Gov. Cuomo grants clemency to 6 individuals during final hours in office

Transition of Power

New York Gov. Andrew Cuomo speaks during a coronavirus briefing at Northwell Feinstein Institute For Medical Research in Manhasset, New York on May 6, 2020. (Photo by Al Bello/Getty Images)

ALBANY, N.Y. (WETM) — During his final day in office on Monday, Gov. Andrew Cuomo commuted the sentences of four individuals, referred one case to the parole board, and fully pardoned one individual.

Gov. Cuomo’s resignation is set to take effect Monday at 11:59 p.m. Lt. Gov. Kathy Hochul will then be sworn in as governor Tuesday at 12:00 a.m.

“The march towards a more fair, more just, more equitable, and more empathetic New York State is a long one, but every step forward we can take it worthwhile and important,” Gov. Cuomo said. “These clemencies make clear the power of redemption, encourage those who have made mistakes to engage in meaningful rehabilitation, and show New Yorkers that we can work toward a better future. I thank all the volunteer attorneys representing clemency applicants for their dedication and service to justice.”

Commutations

David Gilbert, 76, was convicted of three counts of second-degree Murder and four counts of first-degree Robbery in 1983. He’s served 40 years of a 75-years-to-life sentence, related to an incident in which he was the driver, not the murderer. While incarcerated, Gilbert has made significant contributions to AIDS education and prevention programs. He has also worked as a student tutor, law library clerk, paralegal assistant, teacher’s aide, and an aide for various additional facility programs. At this time, Gilbert is the only individual still incarcerated with no possibility of parole in his lifetime. He will be referred to the Parole Board for potential release.

Greg Mingo, 68, was convicted of four counts of second-degree Murder, first-degree Robbery, first-degree Burglary, and second-degree Criminal Possession of a Weapon. He’s served 39-and-a-half years of a 50 years-to-life sentence. While incarcerated, Mingo earned his GED and a paralegal certification, enabling him to assist over a thousand other incarcerated people with their legal cases, and designed an eight-week legal research course he taught for years at Elmira and Great Meadow. Mingo also became a dedicated and respected peer counselor—founding programs focused on fatherhood, family relationships, and domestic violence and abuse—and has facilitated thousands of hours of counseling programs. Upon release, Mingo plans to live with family and work as a full-time counselor helping individuals struggling with addiction, anger, and domestic violence.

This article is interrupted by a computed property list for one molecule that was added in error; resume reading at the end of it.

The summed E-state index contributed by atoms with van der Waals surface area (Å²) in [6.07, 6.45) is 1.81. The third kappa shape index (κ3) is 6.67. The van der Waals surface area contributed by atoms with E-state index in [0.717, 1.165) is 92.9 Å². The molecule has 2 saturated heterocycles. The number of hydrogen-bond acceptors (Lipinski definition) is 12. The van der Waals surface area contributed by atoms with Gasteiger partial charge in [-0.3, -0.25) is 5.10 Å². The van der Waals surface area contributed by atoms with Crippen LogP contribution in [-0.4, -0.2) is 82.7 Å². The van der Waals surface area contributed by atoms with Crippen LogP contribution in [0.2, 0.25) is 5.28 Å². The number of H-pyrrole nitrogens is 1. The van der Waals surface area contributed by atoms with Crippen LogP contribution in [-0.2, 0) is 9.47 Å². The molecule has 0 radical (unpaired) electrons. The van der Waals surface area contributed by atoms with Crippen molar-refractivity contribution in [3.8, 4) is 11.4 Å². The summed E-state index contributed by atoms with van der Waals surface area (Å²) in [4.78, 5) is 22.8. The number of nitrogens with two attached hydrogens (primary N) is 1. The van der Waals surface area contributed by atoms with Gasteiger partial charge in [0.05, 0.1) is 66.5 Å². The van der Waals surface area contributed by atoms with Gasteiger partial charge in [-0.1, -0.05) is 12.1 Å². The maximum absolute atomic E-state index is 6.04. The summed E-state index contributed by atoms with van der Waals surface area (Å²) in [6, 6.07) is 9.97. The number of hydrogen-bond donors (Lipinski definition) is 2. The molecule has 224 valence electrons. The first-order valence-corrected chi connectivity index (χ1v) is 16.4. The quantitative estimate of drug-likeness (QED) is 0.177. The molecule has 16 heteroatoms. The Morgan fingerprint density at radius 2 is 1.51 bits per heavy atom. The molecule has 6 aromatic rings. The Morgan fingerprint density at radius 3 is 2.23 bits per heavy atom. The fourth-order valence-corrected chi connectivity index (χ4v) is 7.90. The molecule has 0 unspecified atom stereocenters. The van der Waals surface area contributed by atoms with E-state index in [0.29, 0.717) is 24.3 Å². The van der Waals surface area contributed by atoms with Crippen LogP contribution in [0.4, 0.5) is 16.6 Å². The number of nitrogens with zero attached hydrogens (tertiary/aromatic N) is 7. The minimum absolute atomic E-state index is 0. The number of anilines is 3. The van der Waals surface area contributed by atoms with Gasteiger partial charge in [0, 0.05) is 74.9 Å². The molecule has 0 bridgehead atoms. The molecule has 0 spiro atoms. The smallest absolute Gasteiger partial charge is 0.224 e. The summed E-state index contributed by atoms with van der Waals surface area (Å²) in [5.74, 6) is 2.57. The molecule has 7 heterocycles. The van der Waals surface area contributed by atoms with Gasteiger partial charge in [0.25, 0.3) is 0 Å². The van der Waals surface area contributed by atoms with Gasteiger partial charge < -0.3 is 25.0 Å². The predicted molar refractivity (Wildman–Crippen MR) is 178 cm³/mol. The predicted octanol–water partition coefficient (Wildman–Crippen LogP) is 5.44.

Robert Ehrenberg, 62, was convicted of two counts of second-degree Murder, and one count of first-degree Robbery and first-degree Burglary. He’s served 28-and-a-half years of a 50 year-to-life sentence. While incarcerated, Ehrenberg earned an associate’s degree from SUNY Sullivan, and a Bachelor of Science degree from St. Thomas Aquinas College, graduating as valedictorian of his class for both degrees. Ehrenberg worked as a tutor through the Hudson Link College Program, and in this role designed and taught a 16-week pre-college Basic Algebra course. Ehrenberg has also been a leader within charitable groups that raise funds for causes like academic scholarships, childhood cancer research, and animal rescue and sanctuary efforts. Upon release, Ehrenberg plans to continue his education and volunteer work.

Ulysses Boyd, 66, was convicted of one count of second-degree Murder and two counts of second-degree Criminal Possession of a Weapon for an incident in which he was not the gunman. He’s served 35 years of a 50 years-to-life sentence. While incarcerated, Boyd served as a clerk for the facility branch of the NAACP and as a DOCCS transitional services coordinator for over a decade. Upon release, Boyd will be reunited with his wife.

Paul Clark, 59, was convicted of three counts of second-degree Murder, one count of second-degree Attempted Murder, and one count of second-degree Criminal Possession of a Weapon. He’s served 40 years of an aggregate 58 years and 4 months-to-life sentence. While incarcerated, Clark earned a GED degree, an associate’s degree, and a variety of vocational certificates. Upon release, Clark will be reunited with his wife.

Pardons

Lawrence Penn, 51, pled guilty to first-degree Falsifying Business Records in 2015 and was incarcerated for two years. A West Point graduate and a veteran, Penn continues to be active in his community and a full pardon will allow him to fully re-engage in a meaningful way with society.

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